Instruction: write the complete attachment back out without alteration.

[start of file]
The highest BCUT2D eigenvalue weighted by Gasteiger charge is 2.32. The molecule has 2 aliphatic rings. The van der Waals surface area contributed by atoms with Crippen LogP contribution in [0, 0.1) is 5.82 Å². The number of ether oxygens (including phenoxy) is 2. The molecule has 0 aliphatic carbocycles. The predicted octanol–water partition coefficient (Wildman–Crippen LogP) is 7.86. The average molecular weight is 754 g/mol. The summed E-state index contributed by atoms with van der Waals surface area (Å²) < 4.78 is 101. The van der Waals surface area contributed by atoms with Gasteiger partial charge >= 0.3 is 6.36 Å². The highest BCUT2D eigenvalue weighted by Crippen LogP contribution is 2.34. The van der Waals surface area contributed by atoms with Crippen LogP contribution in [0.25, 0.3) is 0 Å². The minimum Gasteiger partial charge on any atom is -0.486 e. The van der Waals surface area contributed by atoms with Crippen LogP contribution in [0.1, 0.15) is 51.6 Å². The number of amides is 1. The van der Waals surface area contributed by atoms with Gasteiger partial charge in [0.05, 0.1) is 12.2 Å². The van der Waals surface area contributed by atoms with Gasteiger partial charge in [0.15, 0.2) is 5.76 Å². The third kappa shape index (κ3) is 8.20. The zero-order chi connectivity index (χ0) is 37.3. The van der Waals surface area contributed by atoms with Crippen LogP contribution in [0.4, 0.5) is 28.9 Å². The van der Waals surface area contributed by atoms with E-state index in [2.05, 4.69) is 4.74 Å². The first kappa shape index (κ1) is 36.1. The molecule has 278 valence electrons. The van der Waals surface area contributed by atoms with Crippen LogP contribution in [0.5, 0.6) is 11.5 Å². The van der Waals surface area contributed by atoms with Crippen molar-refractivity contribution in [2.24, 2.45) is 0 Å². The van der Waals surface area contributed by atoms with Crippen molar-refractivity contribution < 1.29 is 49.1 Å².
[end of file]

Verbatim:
The highest BCUT2D eigenvalue weighted by Gasteiger charge is 2.32. The molecule has 2 aliphatic rings. The van der Waals surface area contributed by atoms with Crippen LogP contribution in [0, 0.1) is 5.82 Å². The number of ether oxygens (including phenoxy) is 2. The molecule has 0 aliphatic carbocycles. The predicted octanol–water partition coefficient (Wildman–Crippen LogP) is 7.86. The average molecular weight is 754 g/mol. The summed E-state index contributed by atoms with van der Waals surface area (Å²) < 4.78 is 101. The van der Waals surface area contributed by atoms with Gasteiger partial charge >= 0.3 is 6.36 Å². The highest BCUT2D eigenvalue weighted by Crippen LogP contribution is 2.34. The van der Waals surface area contributed by atoms with Crippen LogP contribution in [0.25, 0.3) is 0 Å². The minimum Gasteiger partial charge on any atom is -0.486 e. The van der Waals surface area contributed by atoms with Crippen LogP contribution in [0.1, 0.15) is 51.6 Å². The number of amides is 1. The van der Waals surface area contributed by atoms with Gasteiger partial charge in [0.05, 0.1) is 12.2 Å². The van der Waals surface area contributed by atoms with Gasteiger partial charge in [0.15, 0.2) is 5.76 Å². The third kappa shape index (κ3) is 8.20. The zero-order chi connectivity index (χ0) is 37.3. The van der Waals surface area contributed by atoms with Crippen LogP contribution in [0.4, 0.5) is 28.9 Å². The van der Waals surface area contributed by atoms with E-state index in [2.05, 4.69) is 4.74 Å². The first kappa shape index (κ1) is 36.1. The molecule has 278 valence electrons. The van der Waals surface area contributed by atoms with Crippen LogP contribution in [0.5, 0.6) is 11.5 Å². The van der Waals surface area contributed by atoms with Crippen molar-refractivity contribution in [2.24, 2.45) is 0 Å². The van der Waals surface area contributed by atoms with Crippen molar-refractivity contribution < 1.29 is 49.1 Å².